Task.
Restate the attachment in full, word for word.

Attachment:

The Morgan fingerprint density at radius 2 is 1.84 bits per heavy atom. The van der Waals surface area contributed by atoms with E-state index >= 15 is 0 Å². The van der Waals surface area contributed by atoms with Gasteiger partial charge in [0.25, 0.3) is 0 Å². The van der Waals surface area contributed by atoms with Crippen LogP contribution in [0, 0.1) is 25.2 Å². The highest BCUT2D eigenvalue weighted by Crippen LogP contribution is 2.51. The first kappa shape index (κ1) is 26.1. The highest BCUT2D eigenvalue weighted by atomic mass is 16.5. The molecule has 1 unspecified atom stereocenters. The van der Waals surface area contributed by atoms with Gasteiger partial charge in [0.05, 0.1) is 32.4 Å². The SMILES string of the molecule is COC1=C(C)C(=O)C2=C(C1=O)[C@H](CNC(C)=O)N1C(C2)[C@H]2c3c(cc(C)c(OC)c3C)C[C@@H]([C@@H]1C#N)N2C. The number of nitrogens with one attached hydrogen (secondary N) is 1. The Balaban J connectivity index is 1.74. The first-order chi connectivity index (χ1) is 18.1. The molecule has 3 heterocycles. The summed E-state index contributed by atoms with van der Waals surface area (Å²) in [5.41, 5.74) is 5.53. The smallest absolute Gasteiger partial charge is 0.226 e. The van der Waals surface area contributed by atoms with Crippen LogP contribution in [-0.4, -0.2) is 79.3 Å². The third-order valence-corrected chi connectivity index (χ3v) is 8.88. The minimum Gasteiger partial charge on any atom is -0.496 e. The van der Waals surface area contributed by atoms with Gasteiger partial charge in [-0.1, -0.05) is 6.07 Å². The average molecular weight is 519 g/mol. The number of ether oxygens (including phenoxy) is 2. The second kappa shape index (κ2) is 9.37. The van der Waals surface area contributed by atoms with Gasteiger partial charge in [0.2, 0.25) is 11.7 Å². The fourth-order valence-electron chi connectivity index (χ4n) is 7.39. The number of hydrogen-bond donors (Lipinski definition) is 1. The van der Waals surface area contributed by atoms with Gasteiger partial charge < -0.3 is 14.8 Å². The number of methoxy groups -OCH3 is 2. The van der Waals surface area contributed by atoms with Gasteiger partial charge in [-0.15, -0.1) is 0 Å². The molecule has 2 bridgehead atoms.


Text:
The Morgan fingerprint density at radius 2 is 1.84 bits per heavy atom. The van der Waals surface area contributed by atoms with E-state index >= 15 is 0 Å². The van der Waals surface area contributed by atoms with Gasteiger partial charge in [0.25, 0.3) is 0 Å². The van der Waals surface area contributed by atoms with Crippen LogP contribution in [0, 0.1) is 25.2 Å². The highest BCUT2D eigenvalue weighted by Crippen LogP contribution is 2.51. The first kappa shape index (κ1) is 26.1. The highest BCUT2D eigenvalue weighted by atomic mass is 16.5. The molecule has 1 unspecified atom stereocenters. The van der Waals surface area contributed by atoms with Gasteiger partial charge in [0.05, 0.1) is 32.4 Å². The SMILES string of the molecule is COC1=C(C)C(=O)C2=C(C1=O)[C@H](CNC(C)=O)N1C(C2)[C@H]2c3c(cc(C)c(OC)c3C)C[C@@H]([C@@H]1C#N)N2C. The number of nitrogens with one attached hydrogen (secondary N) is 1. The Balaban J connectivity index is 1.74. The first-order chi connectivity index (χ1) is 18.1. The molecule has 3 heterocycles. The summed E-state index contributed by atoms with van der Waals surface area (Å²) in [5.41, 5.74) is 5.53. The smallest absolute Gasteiger partial charge is 0.226 e. The van der Waals surface area contributed by atoms with Crippen LogP contribution in [-0.4, -0.2) is 79.3 Å². The third-order valence-corrected chi connectivity index (χ3v) is 8.88. The minimum Gasteiger partial charge on any atom is -0.496 e. The van der Waals surface area contributed by atoms with Gasteiger partial charge in [-0.1, -0.05) is 6.07 Å². The average molecular weight is 519 g/mol. The number of ether oxygens (including phenoxy) is 2. The second kappa shape index (κ2) is 9.37. The van der Waals surface area contributed by atoms with Gasteiger partial charge in [0.2, 0.25) is 11.7 Å². The fourth-order valence-electron chi connectivity index (χ4n) is 7.39. The number of hydrogen-bond donors (Lipinski definition) is 1. The van der Waals surface area contributed by atoms with Gasteiger partial charge < -0.3 is 14.8 Å². The number of methoxy groups -OCH3 is 2. The van der Waals surface area contributed by atoms with Gasteiger partial charge in [-0.15, -0.1) is 0 Å². The molecule has 2 bridgehead atoms.